Despite this fact, Elroy Dimson, Paul Marsh and Mike Staunton, from the London Business School published a study spanning the years 1900 to 2010 on the returns shown by the lowest to highest yielding markets over time. The results showed a near linear relationship between yield and return, with positive correlation. That is, the higher yielding markets did the best. In their book ‘Triumph of the Optimists’, they stated that the real reason for the superior performance of stocks over other asset classes was the reinvestment of dividends.

But this doesn't help many income investors. Don’t they want to spend the dividends?

Focus on stocks with high rates of reinvestment

I suggest that rather than focusing on high initial yields, there is a far more important driver for income investors and early stage retirees with maybe 20 years or more left in retirement: stocks with high rates of reinvestment. Whilst the income investor is not reinvesting the dividend, the underlying business, if producing high rates of return on assets, is continually growing its capital base by reinvesting retained profits, enabling dividend growth over time.

Presumably, the wish list item of capital growth would be satisfied as long as the market recognises the growth in book value by increasing share prices over time. History has shown that the market usually does reward book value growth.

So what are some of the key things to look for in a stock that has high rates of reinvestment?

Firstly, look at the most recent and 5-year average Return on Assets (ROA). A ROA higher than 15% is good. I prefer to filter on ROA rather than Return on Equity (ROE), as it captures leverage on the balance sheet and thus penalises highly geared businesses. Then, obviously, you need to make a call on whether that ROA can be achieved going forward.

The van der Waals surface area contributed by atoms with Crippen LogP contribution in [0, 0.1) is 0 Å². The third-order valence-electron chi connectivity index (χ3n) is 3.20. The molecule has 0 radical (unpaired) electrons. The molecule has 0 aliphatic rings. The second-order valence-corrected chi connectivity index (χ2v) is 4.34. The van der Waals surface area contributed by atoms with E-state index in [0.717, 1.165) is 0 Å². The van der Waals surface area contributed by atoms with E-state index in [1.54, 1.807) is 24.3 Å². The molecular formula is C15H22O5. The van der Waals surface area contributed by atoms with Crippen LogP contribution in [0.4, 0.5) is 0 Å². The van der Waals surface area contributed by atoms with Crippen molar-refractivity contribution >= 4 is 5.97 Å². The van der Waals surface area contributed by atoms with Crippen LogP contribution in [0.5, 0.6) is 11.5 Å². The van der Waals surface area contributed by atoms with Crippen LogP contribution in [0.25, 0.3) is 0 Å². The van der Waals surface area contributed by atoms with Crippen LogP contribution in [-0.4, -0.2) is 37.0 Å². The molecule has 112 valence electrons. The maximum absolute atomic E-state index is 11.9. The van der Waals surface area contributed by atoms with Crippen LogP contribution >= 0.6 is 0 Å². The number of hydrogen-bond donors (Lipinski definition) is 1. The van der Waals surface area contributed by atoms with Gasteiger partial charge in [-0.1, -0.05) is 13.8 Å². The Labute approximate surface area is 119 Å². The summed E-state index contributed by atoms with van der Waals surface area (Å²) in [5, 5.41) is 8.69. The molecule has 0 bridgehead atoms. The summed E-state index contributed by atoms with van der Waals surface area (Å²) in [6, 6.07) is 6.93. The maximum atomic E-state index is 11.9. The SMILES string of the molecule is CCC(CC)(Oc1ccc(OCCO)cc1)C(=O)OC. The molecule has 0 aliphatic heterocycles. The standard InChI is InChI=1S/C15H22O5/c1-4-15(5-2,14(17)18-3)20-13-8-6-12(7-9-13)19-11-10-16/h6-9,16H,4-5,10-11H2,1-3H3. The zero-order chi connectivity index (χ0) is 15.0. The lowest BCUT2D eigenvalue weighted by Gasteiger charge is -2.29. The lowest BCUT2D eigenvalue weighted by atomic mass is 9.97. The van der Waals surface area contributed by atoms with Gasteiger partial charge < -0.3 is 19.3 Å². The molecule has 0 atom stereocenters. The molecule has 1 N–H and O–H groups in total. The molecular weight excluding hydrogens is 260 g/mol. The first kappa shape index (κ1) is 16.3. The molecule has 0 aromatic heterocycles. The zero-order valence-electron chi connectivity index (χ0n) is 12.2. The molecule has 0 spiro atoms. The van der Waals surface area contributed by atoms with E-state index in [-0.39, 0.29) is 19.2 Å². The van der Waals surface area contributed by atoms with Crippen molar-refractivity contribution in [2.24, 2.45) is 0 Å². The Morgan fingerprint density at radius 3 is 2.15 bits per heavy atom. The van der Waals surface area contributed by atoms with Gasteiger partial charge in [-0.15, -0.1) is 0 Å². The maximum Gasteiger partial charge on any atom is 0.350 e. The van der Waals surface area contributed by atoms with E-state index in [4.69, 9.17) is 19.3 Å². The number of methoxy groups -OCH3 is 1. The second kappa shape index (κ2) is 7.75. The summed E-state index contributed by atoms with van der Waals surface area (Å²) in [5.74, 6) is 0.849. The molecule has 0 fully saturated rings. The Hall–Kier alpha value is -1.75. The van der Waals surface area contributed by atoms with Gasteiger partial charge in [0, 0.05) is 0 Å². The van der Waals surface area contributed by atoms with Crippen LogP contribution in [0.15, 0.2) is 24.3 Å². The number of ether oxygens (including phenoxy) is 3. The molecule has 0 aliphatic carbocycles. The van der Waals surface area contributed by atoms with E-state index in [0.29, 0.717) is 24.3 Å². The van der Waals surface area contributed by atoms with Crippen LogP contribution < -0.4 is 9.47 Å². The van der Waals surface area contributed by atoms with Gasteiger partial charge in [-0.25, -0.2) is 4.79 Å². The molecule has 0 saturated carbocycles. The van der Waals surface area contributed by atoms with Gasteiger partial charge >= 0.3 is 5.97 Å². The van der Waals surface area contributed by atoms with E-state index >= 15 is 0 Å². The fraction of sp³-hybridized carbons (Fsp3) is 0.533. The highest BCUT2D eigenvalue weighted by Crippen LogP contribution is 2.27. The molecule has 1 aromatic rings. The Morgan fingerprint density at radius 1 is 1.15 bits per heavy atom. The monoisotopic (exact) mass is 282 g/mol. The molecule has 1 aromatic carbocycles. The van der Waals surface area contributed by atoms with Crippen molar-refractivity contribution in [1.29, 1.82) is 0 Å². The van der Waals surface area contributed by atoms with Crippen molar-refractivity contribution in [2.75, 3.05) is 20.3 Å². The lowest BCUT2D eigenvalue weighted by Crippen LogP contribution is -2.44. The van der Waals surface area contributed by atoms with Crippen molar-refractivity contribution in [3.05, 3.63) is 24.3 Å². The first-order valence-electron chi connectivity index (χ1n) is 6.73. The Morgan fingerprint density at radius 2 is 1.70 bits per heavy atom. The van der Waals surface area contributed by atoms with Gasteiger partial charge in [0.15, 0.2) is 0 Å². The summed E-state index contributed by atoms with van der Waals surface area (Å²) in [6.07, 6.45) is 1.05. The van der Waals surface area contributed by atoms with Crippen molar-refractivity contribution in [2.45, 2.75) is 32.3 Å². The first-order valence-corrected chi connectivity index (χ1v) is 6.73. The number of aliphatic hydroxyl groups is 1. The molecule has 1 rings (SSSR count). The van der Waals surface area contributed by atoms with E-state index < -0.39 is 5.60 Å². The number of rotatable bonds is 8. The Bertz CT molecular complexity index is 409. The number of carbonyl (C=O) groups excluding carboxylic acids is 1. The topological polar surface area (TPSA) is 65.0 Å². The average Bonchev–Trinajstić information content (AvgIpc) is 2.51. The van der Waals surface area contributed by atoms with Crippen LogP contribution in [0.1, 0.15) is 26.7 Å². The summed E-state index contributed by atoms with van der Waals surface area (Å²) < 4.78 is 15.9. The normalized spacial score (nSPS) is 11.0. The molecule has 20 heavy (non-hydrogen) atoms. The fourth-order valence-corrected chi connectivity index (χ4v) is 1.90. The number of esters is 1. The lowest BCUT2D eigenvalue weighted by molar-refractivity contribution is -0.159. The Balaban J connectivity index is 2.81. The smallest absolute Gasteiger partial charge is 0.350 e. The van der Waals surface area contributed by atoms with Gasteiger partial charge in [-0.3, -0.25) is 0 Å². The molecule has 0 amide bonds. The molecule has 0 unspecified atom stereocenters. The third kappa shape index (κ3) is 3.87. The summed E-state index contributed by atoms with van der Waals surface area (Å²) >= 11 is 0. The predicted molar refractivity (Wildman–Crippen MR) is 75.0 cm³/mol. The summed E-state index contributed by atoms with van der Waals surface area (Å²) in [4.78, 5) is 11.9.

To assess the reinvestment rate, you can apply the following simple formula:

% of profits reinvested = 100% - (dividend yield% x PE ratio)

Whilst these stocks with high reinvestment rates will most likely have a low current dividend yield, their ability to compound book value and grow dividends over time might mean a higher average yield over 10 or 20 years than current high dividend yield stocks.

A great example of this was nine years ago, comparing the yield on CSL with Telstra. CSL was trading at around $5.95 per share after adjusting for subsequent stock splits, and its yield was quite low, 2% or less. However if you still owned that stock today, the last two half-year dividends delivered a yield of around 19.4% on that $5.95 initial purchase price. The dividends have grown so much that it is now an extremely high income producer on that initial price. The simple average of these two yields is 10.7% over the period. CSL’s share price has also gone from $5.95 to $67.55 as I write. The capital investment has multiplied itself 11 times.